Agencies: CBS Outdoor, Kinetic, Ogilvy Group UK
Client: Imperial War Museum
In what is believed to be a UK media first, CBS Outdoor, Kinetic, Ogilvy Group UK and Imperial War Museum London have joined forces to create a unique underground art exhibition using cross track advertising on the westbound central line platform at Liverpool Street Station.
Until 21 October, all available media space will be transformed into a temporary art gallery exhibiting highlights from the Museum’s forthcoming exhibition, ‘Weapons of Mass Communication: War Posters’.
Ogilvy has utilised the advertising opportunities provided by CBS Outdoor and planned through Kinetic to develop a creative design that will offer commuters and tourists to London the chance to view eye-catching, historical posters as though they’re in a gallery environment.
The design, which features a selection of the most striking and iconic posters from the Museum’s international collection, is part of a wider campaign to help attract visitors to Imperial War Museum London’s major exhibition, ‘Weapons of Mass Communication: War Posters’, which opens at the Museum on October 4.
Managing Director at CBS Outdoor, Tim Bleakley, said, “We’re really pleased to be able to offer commuters an initial insight into the history of the poster before viewing the whole collection at the Imperial War Museum.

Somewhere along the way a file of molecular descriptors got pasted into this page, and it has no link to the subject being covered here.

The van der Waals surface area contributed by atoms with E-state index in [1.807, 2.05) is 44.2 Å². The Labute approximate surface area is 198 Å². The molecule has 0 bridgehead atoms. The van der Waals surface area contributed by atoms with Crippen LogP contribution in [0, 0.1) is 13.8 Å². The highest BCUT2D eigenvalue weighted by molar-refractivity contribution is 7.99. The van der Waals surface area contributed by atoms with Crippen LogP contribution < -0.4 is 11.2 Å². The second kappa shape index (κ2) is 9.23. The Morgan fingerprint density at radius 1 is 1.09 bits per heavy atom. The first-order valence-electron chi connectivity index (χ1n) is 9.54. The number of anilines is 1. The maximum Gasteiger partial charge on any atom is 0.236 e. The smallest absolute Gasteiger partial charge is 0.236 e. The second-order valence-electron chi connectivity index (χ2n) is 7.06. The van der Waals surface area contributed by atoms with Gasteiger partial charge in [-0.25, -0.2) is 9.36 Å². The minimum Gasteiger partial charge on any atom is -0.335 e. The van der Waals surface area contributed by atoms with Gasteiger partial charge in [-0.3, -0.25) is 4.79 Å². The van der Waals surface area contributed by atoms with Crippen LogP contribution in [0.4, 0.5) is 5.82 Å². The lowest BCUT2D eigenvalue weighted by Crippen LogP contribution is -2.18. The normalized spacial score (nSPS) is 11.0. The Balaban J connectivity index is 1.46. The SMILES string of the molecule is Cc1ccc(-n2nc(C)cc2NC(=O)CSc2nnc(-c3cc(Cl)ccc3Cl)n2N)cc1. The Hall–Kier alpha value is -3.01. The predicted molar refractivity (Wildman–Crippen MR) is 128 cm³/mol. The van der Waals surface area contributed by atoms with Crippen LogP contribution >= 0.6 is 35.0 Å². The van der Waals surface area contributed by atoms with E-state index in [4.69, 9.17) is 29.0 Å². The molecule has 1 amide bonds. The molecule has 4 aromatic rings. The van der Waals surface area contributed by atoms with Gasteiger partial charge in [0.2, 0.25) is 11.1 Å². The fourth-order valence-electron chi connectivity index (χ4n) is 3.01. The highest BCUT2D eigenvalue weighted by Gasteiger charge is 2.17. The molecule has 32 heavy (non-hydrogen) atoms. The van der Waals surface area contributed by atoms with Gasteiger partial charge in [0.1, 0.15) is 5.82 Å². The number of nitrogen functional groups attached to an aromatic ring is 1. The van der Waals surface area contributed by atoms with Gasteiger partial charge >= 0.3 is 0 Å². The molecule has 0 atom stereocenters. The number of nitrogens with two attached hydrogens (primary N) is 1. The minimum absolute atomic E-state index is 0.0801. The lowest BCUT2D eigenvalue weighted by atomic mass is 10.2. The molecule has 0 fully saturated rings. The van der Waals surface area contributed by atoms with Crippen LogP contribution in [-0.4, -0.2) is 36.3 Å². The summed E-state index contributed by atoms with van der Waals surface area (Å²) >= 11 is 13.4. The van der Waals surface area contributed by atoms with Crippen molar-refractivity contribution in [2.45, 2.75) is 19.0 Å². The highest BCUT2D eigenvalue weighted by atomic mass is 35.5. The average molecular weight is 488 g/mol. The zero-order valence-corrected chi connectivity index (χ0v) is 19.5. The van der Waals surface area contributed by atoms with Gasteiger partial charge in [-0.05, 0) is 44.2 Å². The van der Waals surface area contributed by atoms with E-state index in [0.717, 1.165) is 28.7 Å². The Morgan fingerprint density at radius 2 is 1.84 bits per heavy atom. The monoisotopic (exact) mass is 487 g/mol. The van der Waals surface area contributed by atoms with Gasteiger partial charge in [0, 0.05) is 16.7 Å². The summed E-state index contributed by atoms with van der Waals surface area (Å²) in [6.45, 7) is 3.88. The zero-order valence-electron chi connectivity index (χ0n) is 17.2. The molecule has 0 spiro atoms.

“The exhibition highlights just how effective outdoor advertising can be in its ability to captivate and connect with audiences.”
Chairman and CEO of Ogilvy Group UK, Gary Leih, added: “What’s great about this campaign is that, as well as being a media first, it’s also a fantastic example of the kind of innovative, high-impact communication can only be created at an integrated agency like Ogilvy.
“Everyone involved worked in a ‘non-siloed’ way, thinking outside their own boxes and comfort zones and the results speak for themselves.”
‘Weapons of Mass Communication: War Posters’ at Imperial War Museum London will feature hundreds of iconic posters from the Museum’s international collection, from the First World War to the present day.
Including many posters on public display for the first time, the exhibition will explore the influence of advertising and publicity on government propaganda and policy.
It will also chart the poster’s evolution as a tool of protest and counter-culture, incorporating powerful anti-Vietnam War designs of the 1960s and 1970s and more recent material from the Iraq War demonstrations.